EFK Stack on Kubernetes (Part 2)
EFK Stack on Kubernetes (Part 2)
In this tutorial, we will learn about configuring Filebeat to run as a DaemonSet in our Kubernetes cluster in order to ship logs to the Elasticsearch backend.
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This is the final part of our Kubernetes logging series. In case you missed part 1, you can find it here. In this tutorial, we will learn about configuring Filebeat to run as a DaemonSet in our Kubernetes cluster in order to ship logs to the Elasticsearch backend. We are using Filebeat instead of FluentD or FluentBit because it is an extremely lightweight utility and has a first-class support for Kubernetes. It is best for production-level setups.
Filebeat will run as a DaemonSet in our Kubernetes cluster. It will be:
- Deployed in a separate namespace called Logging.
- Pods will be scheduled on both Master nodes and Worker Nodes.
- Master Node pods will forward api-server logs for audit and cluster administration purposes.
- Client Node pods will forward workload related logs for application observability.
Creating Filebeat ServiceAccount and ClusterRole
Deploy the following manifest to create the required permissions for Filebeat pods.
We should make sure that ClusterRole permissions are as limited as possible from a security point of view. If either of the pod associated with this service account gets compromised then the attacker would not be able to gain access entire cluster or applications running in it.
Creating Filebeat ConfigMap
Use the following manifest to create a ConfigMap which will be used by Filebeat pods.
Important concepts for the Filebeat ConfigMap:
- hints.enabled: This activates Filebeat’s hints module for Kubernetes. By using this we can use pod annotations to pass config directly to Filebeat pod. We can specify different multiline patterns and various other types of config. More about this can be read here.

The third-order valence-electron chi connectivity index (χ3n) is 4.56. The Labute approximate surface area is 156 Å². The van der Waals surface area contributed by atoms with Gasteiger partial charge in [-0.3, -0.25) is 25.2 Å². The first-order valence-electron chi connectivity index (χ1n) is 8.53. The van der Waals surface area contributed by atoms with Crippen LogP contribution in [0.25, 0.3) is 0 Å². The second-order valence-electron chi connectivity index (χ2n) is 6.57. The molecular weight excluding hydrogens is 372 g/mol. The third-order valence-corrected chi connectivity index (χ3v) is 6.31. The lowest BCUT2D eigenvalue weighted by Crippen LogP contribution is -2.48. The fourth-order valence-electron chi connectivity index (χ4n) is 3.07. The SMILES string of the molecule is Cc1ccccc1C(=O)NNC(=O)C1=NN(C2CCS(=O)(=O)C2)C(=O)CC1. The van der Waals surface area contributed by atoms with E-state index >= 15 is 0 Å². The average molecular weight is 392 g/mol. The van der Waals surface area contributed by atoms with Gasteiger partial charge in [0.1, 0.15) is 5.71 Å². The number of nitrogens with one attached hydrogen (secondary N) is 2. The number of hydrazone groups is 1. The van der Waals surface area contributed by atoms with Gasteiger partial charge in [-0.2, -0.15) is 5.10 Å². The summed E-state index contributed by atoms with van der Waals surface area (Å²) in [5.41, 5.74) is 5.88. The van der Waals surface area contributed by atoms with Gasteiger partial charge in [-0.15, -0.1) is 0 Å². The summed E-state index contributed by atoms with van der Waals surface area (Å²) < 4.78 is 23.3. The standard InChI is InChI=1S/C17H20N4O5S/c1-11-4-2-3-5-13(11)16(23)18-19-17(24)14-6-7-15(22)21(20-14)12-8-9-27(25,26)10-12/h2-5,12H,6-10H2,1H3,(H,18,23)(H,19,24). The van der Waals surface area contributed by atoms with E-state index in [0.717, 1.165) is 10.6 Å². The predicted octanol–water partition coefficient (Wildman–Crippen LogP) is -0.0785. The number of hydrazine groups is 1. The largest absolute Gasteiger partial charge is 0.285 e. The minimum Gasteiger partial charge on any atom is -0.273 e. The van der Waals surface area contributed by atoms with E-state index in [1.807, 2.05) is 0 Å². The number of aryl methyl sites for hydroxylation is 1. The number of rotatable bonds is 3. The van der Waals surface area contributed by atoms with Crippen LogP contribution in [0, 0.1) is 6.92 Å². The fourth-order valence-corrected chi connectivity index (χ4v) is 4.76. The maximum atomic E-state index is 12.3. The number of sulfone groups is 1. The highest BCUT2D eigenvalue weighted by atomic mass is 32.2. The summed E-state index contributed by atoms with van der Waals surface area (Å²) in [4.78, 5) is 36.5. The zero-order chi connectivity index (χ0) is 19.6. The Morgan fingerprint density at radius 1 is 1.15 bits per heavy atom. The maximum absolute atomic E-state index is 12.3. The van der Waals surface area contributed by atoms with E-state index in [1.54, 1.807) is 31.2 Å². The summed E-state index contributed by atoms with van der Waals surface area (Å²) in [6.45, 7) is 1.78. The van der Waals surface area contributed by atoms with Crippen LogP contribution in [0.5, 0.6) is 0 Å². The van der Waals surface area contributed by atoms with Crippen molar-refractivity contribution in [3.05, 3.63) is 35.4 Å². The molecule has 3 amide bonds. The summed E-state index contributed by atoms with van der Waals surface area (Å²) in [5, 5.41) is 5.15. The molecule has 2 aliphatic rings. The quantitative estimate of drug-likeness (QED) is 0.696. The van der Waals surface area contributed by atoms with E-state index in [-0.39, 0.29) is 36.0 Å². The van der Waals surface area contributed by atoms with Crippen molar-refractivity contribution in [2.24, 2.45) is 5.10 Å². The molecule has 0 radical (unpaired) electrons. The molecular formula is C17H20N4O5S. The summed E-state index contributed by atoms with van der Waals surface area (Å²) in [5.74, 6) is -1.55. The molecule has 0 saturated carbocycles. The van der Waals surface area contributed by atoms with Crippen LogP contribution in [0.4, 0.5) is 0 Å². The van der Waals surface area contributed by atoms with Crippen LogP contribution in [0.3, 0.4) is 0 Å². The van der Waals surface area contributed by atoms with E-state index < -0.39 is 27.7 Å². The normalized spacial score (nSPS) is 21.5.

- include_annotations: Setting this to true enables Filebeat to retain any pod annotation for a particular log entry. These annotations can be later used to filter logs in the Kibana console.
- include_labels: Setting this to true enables Filebeat to retain any pod labels for a particular log entry. These labels can be later used to filter logs in the Kibana console.
- We can also filter logs for a particular namespace and then can process the log entries accordingly. Here docker log processor is used. We can also use different multiline patterns for different namespaces.
- The output is set to Elasticsearch because we are using Elasticsearch as the storage backend. Alternatively, this can also point to Redis, Logstash, Kafka or even a File. More this can be read here.
- Cloud metadata processor includes some host-specific fields in the log entry. This is helpful when we try to filter logs specific to a particular worker node.
Deploying Filebeat DaemonSet
Use the manifest below to deploy the Filebeat DaemonSet.
Let’s see what is going on here:
- Logs for each pod are written to /var/log/docker/containers. We are mounting this directory from the host to the Filebeat pod and then Filebeat processes the logs according to the provided configuration.
- We have set the env var ELASTICSEARCH_HOST to elasticsearch.elasticsearch to refer to the Elasticsearch client service which was created in part 1 of this article. In case you already have an Elasticsearch cluster running, the
envvar should be set to point to it.
Please note the following setting in the manifest:
This makes sure that our Filebeat DaemonSet schedules a pod on the master node as well. Once the Filebeat DaemonSet is deployed we can check if our pods get scheduled properly.
If we tail the logs for one of the pods we can clearly see that it connected to Elasticsearch and has started harvester for the files. The snippet below shows this:
Once we have all our pods running, then we can create an index pattern of the type filebeat-* in Kibana. Filebeat indexes are generally timestamped. As soon as we create the index pattern, all the searchable available fields can be seen and should be imported.Lastly, we can search through our application logs and create dashboards if needed. It is highly recommended to have JSON logger in our applications because it makes log processing extremely easy and messages can be parsed easily.
This concludes our logging set-up. All of the provided configuration files have been tested in production environments and are readily deployable. Feel free to reach out should you have any questions around it.
This article was originally published on https://appfleet.com/blog/part-2-efk-stack-on-kubernetes/ and has been authorized by Appfleet for a republish.
Published at DZone with permission of Sudip Sengupta . See the original article here.
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